It is crab season in Suzhou now—the famous “hairy crabs” from Yangcheng Lake. People come from pretty far away to eat these. This Sunday, some friends were nice enough to invite me to join them in a crab extravaganza.
The star of the show was, of course, the baby: Xu Liman, or 徐黎曼. Her mother works at the China Institute, where I used to teach; perhaps you can tell her father is a mathematician, since they gave her the English (well, German, well, Western) name “Riemann” (which is “黎曼” in Chinese). I congratulated them on not choosing “Lobachevski” (which, if you are interested—and you are—is 鲁巴切夫斯基).
I must admit that eating these things is a lot of work. I have heard that one actually loses calories eating raw celery, because it is mostly water and digesting it takes more energy than it provides. This may, in fact, be nonsense. But I could see how one could lose weight consuming Yangcheng crabs, given how much effort they require. But they are, indeed, tasty, and it was a very pleasant day all around. Above you see the “before” picture; here is the “after”:
I live in the old city, on a street that used to be called “bar street.” Most of the bars moved out, and have relocated to another area called LiGongDi; most of the bars that are left are, um, a bit, um, sketchy. Many of the women who work there greet me in the most animated fashion, and really seem to want to get to know me. Walking home I am often greeted with enthusiastic “Hello!”s in English. I remain slightly suspicious that they are dying to know about the metaphysical deduction in Kant’s Critique of Pure Reason—I could be wrong. But mostly my neighborhood is jade shops, some tea shops, and hookers.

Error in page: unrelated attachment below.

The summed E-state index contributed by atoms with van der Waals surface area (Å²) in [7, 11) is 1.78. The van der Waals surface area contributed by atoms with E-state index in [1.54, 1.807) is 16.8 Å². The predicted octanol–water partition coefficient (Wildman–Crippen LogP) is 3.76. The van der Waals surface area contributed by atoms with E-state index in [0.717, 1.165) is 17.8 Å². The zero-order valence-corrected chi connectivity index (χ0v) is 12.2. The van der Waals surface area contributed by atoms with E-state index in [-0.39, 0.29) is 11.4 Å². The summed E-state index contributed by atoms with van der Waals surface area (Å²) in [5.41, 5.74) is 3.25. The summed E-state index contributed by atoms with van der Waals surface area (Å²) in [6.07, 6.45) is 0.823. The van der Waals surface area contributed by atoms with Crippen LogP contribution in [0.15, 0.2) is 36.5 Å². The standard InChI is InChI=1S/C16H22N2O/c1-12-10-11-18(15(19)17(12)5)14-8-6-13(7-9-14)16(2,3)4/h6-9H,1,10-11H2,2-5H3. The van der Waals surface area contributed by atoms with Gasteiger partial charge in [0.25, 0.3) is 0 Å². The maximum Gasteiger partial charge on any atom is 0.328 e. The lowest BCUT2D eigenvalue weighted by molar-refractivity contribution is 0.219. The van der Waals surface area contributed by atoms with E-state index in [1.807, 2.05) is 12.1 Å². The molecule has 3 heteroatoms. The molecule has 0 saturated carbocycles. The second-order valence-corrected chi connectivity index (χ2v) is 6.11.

It takes awhile to get to where I teach and, mercifully, my department chair arranged it so I don’t have to do it very often. There are two ways: one is shorter, but involves a brutally crowded bus.
The other way takes longer, but I can stop at Starbuck’s between the first bus and the second bus and it is not crowded: hell, compared to the other route, it is serene.
The excitement this Friday was discovered just as I arrived to teach, when I was told that classes were cancelled. I could have stayed home if I’d known, but the obvious thing to do at that point was to go eat. And when in Suzhou, clearly one thinks of feta, kalamata olives, and souvlaki, right?
And, finally, for no reason at all, here is a picture of my daughter Emma with a troublemaker I know, Art, in Washington Square Park (NYC). I met Art in graduate school and we have been good friends since; I have many amusing stories about him, most of which I cannot share here. He despises the current US President as much as I do.